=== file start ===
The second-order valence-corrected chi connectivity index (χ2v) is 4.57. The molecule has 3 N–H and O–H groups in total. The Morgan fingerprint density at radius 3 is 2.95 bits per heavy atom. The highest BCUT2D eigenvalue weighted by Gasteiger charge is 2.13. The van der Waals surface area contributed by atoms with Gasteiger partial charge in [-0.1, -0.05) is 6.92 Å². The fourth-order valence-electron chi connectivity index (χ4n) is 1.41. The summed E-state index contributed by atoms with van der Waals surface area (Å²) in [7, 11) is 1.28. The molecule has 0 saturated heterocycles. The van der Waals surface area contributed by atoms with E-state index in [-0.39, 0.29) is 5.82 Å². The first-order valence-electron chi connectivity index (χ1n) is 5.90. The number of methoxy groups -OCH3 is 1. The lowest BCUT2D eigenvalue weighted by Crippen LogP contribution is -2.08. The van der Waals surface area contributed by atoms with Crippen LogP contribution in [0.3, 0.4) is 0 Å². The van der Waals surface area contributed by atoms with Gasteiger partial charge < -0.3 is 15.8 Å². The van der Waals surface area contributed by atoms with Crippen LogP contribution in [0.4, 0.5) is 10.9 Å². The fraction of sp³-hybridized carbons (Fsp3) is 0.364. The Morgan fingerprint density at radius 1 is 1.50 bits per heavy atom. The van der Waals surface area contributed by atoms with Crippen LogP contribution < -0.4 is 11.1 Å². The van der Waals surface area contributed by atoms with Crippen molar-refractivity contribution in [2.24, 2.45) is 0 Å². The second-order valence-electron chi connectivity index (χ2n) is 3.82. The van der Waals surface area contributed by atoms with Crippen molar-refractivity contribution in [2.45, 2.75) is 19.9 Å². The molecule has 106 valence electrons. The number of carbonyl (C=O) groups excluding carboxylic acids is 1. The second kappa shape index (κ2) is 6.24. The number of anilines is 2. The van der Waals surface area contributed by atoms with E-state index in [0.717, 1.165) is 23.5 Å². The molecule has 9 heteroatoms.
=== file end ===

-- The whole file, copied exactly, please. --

The second-order valence-corrected chi connectivity index (χ2v) is 4.57. The molecule has 3 N–H and O–H groups in total. The Morgan fingerprint density at radius 3 is 2.95 bits per heavy atom. The highest BCUT2D eigenvalue weighted by Gasteiger charge is 2.13. The van der Waals surface area contributed by atoms with Gasteiger partial charge in [-0.1, -0.05) is 6.92 Å². The fourth-order valence-electron chi connectivity index (χ4n) is 1.41. The summed E-state index contributed by atoms with van der Waals surface area (Å²) in [7, 11) is 1.28. The molecule has 0 saturated heterocycles. The van der Waals surface area contributed by atoms with E-state index in [-0.39, 0.29) is 5.82 Å². The first-order valence-electron chi connectivity index (χ1n) is 5.90. The number of methoxy groups -OCH3 is 1. The lowest BCUT2D eigenvalue weighted by Crippen LogP contribution is -2.08. The van der Waals surface area contributed by atoms with Crippen LogP contribution in [0.3, 0.4) is 0 Å². The van der Waals surface area contributed by atoms with Gasteiger partial charge < -0.3 is 15.8 Å². The van der Waals surface area contributed by atoms with Crippen LogP contribution in [0.4, 0.5) is 10.9 Å². The fraction of sp³-hybridized carbons (Fsp3) is 0.364. The Morgan fingerprint density at radius 1 is 1.50 bits per heavy atom. The van der Waals surface area contributed by atoms with Crippen LogP contribution < -0.4 is 11.1 Å². The van der Waals surface area contributed by atoms with Crippen molar-refractivity contribution in [2.24, 2.45) is 0 Å². The second-order valence-electron chi connectivity index (χ2n) is 3.82. The van der Waals surface area contributed by atoms with Crippen molar-refractivity contribution in [2.45, 2.75) is 19.9 Å². The molecule has 106 valence electrons. The number of carbonyl (C=O) groups excluding carboxylic acids is 1. The second kappa shape index (κ2) is 6.24. The number of anilines is 2. The van der Waals surface area contributed by atoms with E-state index in [0.717, 1.165) is 23.5 Å². The molecule has 9 heteroatoms.